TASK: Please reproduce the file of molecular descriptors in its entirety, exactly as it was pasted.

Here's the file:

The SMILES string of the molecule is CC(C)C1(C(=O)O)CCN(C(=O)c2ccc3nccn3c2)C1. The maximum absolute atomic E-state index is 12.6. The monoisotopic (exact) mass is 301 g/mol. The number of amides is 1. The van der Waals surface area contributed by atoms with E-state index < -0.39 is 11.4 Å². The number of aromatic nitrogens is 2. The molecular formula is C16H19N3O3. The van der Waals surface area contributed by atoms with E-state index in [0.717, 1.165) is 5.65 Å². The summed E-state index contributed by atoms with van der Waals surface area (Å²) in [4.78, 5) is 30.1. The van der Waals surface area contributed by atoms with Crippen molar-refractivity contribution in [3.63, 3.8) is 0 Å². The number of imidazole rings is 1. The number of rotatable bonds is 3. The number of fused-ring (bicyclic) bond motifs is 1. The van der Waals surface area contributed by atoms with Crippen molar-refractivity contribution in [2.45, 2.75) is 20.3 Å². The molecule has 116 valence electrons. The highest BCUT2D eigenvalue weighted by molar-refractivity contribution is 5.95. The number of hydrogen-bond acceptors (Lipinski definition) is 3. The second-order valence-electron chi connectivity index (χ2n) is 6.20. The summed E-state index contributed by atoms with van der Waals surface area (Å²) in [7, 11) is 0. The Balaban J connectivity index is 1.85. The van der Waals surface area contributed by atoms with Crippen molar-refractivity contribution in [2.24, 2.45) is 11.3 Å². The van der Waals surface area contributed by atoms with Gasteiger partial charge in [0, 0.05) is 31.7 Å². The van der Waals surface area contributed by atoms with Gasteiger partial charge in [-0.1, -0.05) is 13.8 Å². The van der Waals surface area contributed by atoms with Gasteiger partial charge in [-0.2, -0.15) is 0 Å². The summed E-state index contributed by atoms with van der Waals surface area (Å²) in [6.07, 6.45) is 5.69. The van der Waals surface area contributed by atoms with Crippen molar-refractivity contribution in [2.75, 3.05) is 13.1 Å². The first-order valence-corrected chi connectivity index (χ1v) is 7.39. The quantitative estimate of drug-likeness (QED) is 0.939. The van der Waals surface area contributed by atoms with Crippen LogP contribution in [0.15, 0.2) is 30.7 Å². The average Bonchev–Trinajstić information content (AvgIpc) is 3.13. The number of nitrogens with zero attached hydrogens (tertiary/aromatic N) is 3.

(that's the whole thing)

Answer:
The SMILES string of the molecule is CC(C)C1(C(=O)O)CCN(C(=O)c2ccc3nccn3c2)C1. The maximum absolute atomic E-state index is 12.6. The monoisotopic (exact) mass is 301 g/mol. The number of amides is 1. The van der Waals surface area contributed by atoms with E-state index < -0.39 is 11.4 Å². The number of aromatic nitrogens is 2. The molecular formula is C16H19N3O3. The van der Waals surface area contributed by atoms with E-state index in [0.717, 1.165) is 5.65 Å². The summed E-state index contributed by atoms with van der Waals surface area (Å²) in [4.78, 5) is 30.1. The van der Waals surface area contributed by atoms with Crippen molar-refractivity contribution in [3.63, 3.8) is 0 Å². The number of imidazole rings is 1. The number of rotatable bonds is 3. The number of fused-ring (bicyclic) bond motifs is 1. The van der Waals surface area contributed by atoms with Crippen molar-refractivity contribution in [2.45, 2.75) is 20.3 Å². The molecule has 116 valence electrons. The highest BCUT2D eigenvalue weighted by molar-refractivity contribution is 5.95. The number of hydrogen-bond acceptors (Lipinski definition) is 3. The second-order valence-electron chi connectivity index (χ2n) is 6.20. The summed E-state index contributed by atoms with van der Waals surface area (Å²) in [7, 11) is 0. The Balaban J connectivity index is 1.85. The van der Waals surface area contributed by atoms with Crippen molar-refractivity contribution in [2.24, 2.45) is 11.3 Å². The van der Waals surface area contributed by atoms with Gasteiger partial charge in [0, 0.05) is 31.7 Å². The van der Waals surface area contributed by atoms with Gasteiger partial charge in [-0.1, -0.05) is 13.8 Å². The van der Waals surface area contributed by atoms with Gasteiger partial charge in [-0.2, -0.15) is 0 Å². The summed E-state index contributed by atoms with van der Waals surface area (Å²) in [6.07, 6.45) is 5.69. The van der Waals surface area contributed by atoms with Crippen molar-refractivity contribution in [2.75, 3.05) is 13.1 Å². The first-order valence-corrected chi connectivity index (χ1v) is 7.39. The quantitative estimate of drug-likeness (QED) is 0.939. The van der Waals surface area contributed by atoms with Crippen LogP contribution in [0.15, 0.2) is 30.7 Å². The average Bonchev–Trinajstić information content (AvgIpc) is 3.13. The number of nitrogens with zero attached hydrogens (tertiary/aromatic N) is 3.